The Indianís attitude to life is the exact opposite of the Westernerís. Whereas to the Westerner the physical world is the only one that exists, to the Indian the superphysical reality is the essential one. It is the higher material worlds that constitute the material basis of physical matter and the causes of the processes of nature exist in those higher worlds.
The real yogi, who has succeeded in his experiments, has developed organs which in others are as yet undeveloped, being intended to be organized and vitalized in some future epoch, organs which make it possible to explore higher molecular kinds, a whole series of ever higher stages of aggregation far beyond the possibilities of nuclear physics to ascertain.
Of these rudiments Westerners have no conception and their mighty authorities dismiss with derision and contempt the mere idea that such things could be possible. They have, to be sure, the wonderful ability to judge things of which they know nothing.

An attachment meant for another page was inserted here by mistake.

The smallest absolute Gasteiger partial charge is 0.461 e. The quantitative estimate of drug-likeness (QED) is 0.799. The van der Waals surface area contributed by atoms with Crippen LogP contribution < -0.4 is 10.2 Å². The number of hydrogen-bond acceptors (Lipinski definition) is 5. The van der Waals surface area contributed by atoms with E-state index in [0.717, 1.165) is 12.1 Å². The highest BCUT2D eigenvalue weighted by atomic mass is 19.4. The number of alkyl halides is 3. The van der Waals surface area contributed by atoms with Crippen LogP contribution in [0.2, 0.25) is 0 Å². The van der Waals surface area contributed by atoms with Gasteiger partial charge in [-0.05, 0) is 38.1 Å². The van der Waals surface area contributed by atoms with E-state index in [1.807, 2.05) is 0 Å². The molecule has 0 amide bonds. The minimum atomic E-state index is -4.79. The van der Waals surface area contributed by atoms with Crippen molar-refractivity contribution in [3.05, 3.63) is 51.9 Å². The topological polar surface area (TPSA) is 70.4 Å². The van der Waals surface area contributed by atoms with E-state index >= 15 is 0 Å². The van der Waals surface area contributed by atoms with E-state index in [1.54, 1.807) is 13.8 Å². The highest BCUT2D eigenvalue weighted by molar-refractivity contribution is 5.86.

The Indian explanation of reality is itself superior to that of the West. It is a doctrine of development, of the pre-existence of the soul, of rebirth, and of karma, that is, the law of sowing and reaping. It asserts that there are other worlds than the physical and undertakes to prove this to serious and honest inquirers who are prepared to undergo its methods of developing the rudiments of higher kinds of objective consciousness existing in man. It thereby refutes the agnosticís and the skepticís denial of superphysical knowledge, of existence being ruled laws, of development, etc., thereby clearing the way for esoterics.
How, then, could Westerners have any knowledge of superphysical worlds when they do not have the ability to ascertain their existence? They ascertain facts in physical matter by applying physical sense (objective physical consciousness). In order to ascertain facts in higher worlds a corresponding kind of sense is necessary, and it is that which has been given the unfortunate name of clairvoyance.
Scientists cannot be blamed for lacking emotional or mental sense. But one is justified in demanding that they should not categorically deny the existence of things concerning which they have no logical right to express opinions.
Philosophy does not teach man to think in accordance with reality. It does teach, however, that man only makes mistakes when trying to think without the necessary facts. The philosophers have not yet grasped this. Besides, they have failed to solve the most evident of all the problems of knowledge.